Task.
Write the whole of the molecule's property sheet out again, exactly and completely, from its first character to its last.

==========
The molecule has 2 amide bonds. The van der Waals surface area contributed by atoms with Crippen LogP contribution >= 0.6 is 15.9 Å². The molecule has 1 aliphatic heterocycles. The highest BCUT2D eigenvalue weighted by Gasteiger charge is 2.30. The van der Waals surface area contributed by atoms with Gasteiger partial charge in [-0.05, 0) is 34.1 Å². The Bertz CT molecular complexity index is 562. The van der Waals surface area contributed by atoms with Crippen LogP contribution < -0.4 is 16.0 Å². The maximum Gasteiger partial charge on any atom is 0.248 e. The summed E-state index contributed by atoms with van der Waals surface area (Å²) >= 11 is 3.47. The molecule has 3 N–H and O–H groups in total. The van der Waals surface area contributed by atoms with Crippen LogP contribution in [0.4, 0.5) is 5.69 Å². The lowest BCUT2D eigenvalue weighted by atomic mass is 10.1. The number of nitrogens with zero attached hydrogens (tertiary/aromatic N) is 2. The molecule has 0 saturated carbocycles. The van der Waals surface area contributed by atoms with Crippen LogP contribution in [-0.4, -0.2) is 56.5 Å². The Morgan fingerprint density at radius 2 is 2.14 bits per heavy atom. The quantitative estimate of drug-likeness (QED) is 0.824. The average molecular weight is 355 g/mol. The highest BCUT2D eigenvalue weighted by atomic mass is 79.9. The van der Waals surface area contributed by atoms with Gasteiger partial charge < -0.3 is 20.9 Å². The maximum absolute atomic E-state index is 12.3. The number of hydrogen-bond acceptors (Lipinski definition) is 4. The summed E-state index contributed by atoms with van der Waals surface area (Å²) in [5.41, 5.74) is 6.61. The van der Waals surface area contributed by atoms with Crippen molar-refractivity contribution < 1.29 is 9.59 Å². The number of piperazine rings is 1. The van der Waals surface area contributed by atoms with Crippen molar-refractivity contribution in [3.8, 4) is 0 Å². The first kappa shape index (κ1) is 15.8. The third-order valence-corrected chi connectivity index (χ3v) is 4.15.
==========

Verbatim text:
The molecule has 2 amide bonds. The van der Waals surface area contributed by atoms with Crippen LogP contribution >= 0.6 is 15.9 Å². The molecule has 1 aliphatic heterocycles. The highest BCUT2D eigenvalue weighted by Gasteiger charge is 2.30. The van der Waals surface area contributed by atoms with Gasteiger partial charge in [-0.05, 0) is 34.1 Å². The Bertz CT molecular complexity index is 562. The van der Waals surface area contributed by atoms with Crippen LogP contribution < -0.4 is 16.0 Å². The maximum Gasteiger partial charge on any atom is 0.248 e. The summed E-state index contributed by atoms with van der Waals surface area (Å²) >= 11 is 3.47. The molecule has 3 N–H and O–H groups in total. The van der Waals surface area contributed by atoms with Crippen LogP contribution in [0.4, 0.5) is 5.69 Å². The lowest BCUT2D eigenvalue weighted by atomic mass is 10.1. The number of nitrogens with zero attached hydrogens (tertiary/aromatic N) is 2. The molecule has 0 saturated carbocycles. The van der Waals surface area contributed by atoms with Crippen LogP contribution in [-0.4, -0.2) is 56.5 Å². The Morgan fingerprint density at radius 2 is 2.14 bits per heavy atom. The quantitative estimate of drug-likeness (QED) is 0.824. The average molecular weight is 355 g/mol. The highest BCUT2D eigenvalue weighted by atomic mass is 79.9. The van der Waals surface area contributed by atoms with Gasteiger partial charge < -0.3 is 20.9 Å². The maximum absolute atomic E-state index is 12.3. The number of hydrogen-bond acceptors (Lipinski definition) is 4. The summed E-state index contributed by atoms with van der Waals surface area (Å²) in [5.41, 5.74) is 6.61. The van der Waals surface area contributed by atoms with Crippen molar-refractivity contribution < 1.29 is 9.59 Å². The number of piperazine rings is 1. The van der Waals surface area contributed by atoms with Crippen molar-refractivity contribution in [3.8, 4) is 0 Å². The first kappa shape index (κ1) is 15.8. The third-order valence-corrected chi connectivity index (χ3v) is 4.15.